In this tutorial, we will discuss how to use the bitwise AND operator “&” on integers, and the side effects that this would have such as on signed and unsigned numbers.

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__Introduction__

__Introduction__

For those who are not familiar with the “AND” or “&” operator, it is a logical operator in Java that is used to AND two bits of information at a time. For those who are not familiar with the operator, it’s job is basically to check if all conditions are true. If so then the result is true for the whole operator. If one of the conditions evaluated by the operator is false, then the whole result turns to false.

For example, in natural language, we say “If you do your homework **and **get good grades, then you will get a cake”. Both conditions need to be true in order for the result to be true. If you fail to get good grades or if you do not do your homework, or if you do neither of them, then you will not get the cake 😉 .

For those digital logic engineers out there, here is the *truth table* of the AND operation:

X | Y | X & Y |

False | False | False |

False | True | False |

True | False | False |

True | True | True |

__Bitwise AND in Java__

__Bitwise AND in Java__

In Java, there are two uses for the “&” operator. The first is to perform logical AND on booleans. The second is to perform a bitwise AND operation on integers. The operator is called *bitwise* since the operation is performed on corresponding bits on two integer numbers. The behavior per bit is as follows:

0 & 0 = 0

0 & 1 = 0

1 & 0 = 0

1 & 1 = 1

Therefore, if we do an and operation between two numbers, the following would happen, let us say we will AND the numbers 3 and 2, with the corresponding binary representations 11 and 10. Performing the AND will work as follows:

*“AND the most significant bit of the first number with the most significant bit of the second number (1 AND 1). AND the 2nd most significant bit of the first number with the 2nd most significant bit of the second number (1 AND 0).”*

Hence:

AND (11, 10) = 10

The following code is an example on how to perform bitwise AND on integer numbers in Java:

```
public class BitwiseAndExample {
public static void main(String[]args) {
byte x = 7; //equivalent to binary of 00000111
byte y = -7; //equivalent to binary of 10000001
byte xANDy = (byte)(x & y);
System.out.println("X AND Y = "+xANDy); //result of AND = 00000001
int a = 13; //0000...0001101
int b = 11; //0000...0001011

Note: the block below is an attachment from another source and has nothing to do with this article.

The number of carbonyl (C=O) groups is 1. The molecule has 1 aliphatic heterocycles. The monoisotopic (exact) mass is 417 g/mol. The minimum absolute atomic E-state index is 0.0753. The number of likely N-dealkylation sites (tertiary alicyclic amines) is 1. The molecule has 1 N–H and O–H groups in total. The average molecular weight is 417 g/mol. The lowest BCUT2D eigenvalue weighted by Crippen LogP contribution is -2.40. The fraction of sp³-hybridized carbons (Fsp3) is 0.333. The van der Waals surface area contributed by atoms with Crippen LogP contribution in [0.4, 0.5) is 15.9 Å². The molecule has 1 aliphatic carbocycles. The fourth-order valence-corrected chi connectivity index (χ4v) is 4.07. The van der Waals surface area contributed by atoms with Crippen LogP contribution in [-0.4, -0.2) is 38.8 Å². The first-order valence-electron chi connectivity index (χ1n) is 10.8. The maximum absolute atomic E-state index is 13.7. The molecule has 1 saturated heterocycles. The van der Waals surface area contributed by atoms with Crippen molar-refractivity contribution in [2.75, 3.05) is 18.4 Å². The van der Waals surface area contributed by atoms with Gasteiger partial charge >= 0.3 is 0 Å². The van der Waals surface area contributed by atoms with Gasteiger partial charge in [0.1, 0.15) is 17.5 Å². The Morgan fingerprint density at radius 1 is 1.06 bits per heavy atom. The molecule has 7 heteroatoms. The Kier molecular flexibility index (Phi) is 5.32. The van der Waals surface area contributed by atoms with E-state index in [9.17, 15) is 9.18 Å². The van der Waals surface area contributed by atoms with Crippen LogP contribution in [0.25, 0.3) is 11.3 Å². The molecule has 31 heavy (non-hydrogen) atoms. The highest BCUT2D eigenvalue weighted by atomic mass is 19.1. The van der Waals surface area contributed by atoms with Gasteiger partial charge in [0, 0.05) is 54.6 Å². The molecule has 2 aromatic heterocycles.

int aANDb = a & b;
System.out.println("A AND B = "+aANDb);// result of AND = 1001
}
}
```

Notice that in Java, signed / negative numbers are represented using the **2’s compliment representation**. Hence, the number -7 is represented

as 10000001. Therefore ANDing -7 and 7 produces +1, since the sign bit in the resulting number is 0. The following is the output of running

the above program:

X AND Y = 1 A AND B = 9

Notice how the AND operator is performed bit by bit on corresponding bits within the ANDed numbers. (The binary representations of the numbers are available in the comments in the code above).

__Uses of the bitwise & operator__

__Uses of the bitwise & operator__

Depending on your application, you might use the operator for mathematical purposes or for logical purposes.

However, you will notice that as you interact with more and more applications, you will see that when the operator is used with integers, it is often for **flag detection purposes.**

For example, if you are interacting with an embedded system which has a limited amount of memory, this system will try to represent information as efficiently as possible.

One way to do that is to use a single integer value to tell you about the current status. For example, you might agree with the embedded systems team to use an integer value as follows:

- Turn on the first bit if the device is powered On.
- Turn on the 2nd bit if the device has an error.
- Turn on the 3rd bit if the device needs charging.
- And so on.

So, let us say that the device is turned on, does not have an error but needs charging. That can be represented in binary format as 101 (or with the integer 5).

Now, your program’s task is to turn on the charger if the device needs charging. How can you tell if the device needs charging from the status value?

You can do so by ANDing the status integer of the device with the **charging required flag.** The charging required flag is when the 3rd bit of the status integer is 1. This represents the value 4 in decimal. So now, you can AND the charging flag 4 with the device status 5, which would yield a 4 (and not a 0). From there, you see that the charging required flag is turned on, and you proceed to charge the device.

This is a very efficient way to manage devices, such as embedded systems, Bluetooth devices, etc, and a clever way to use the integers to represent the status of a system.

__Summary__

__Summary__

In this post, we discussed how to use the AND operator on integers in Java and why it is a useful operator in specific scenarios.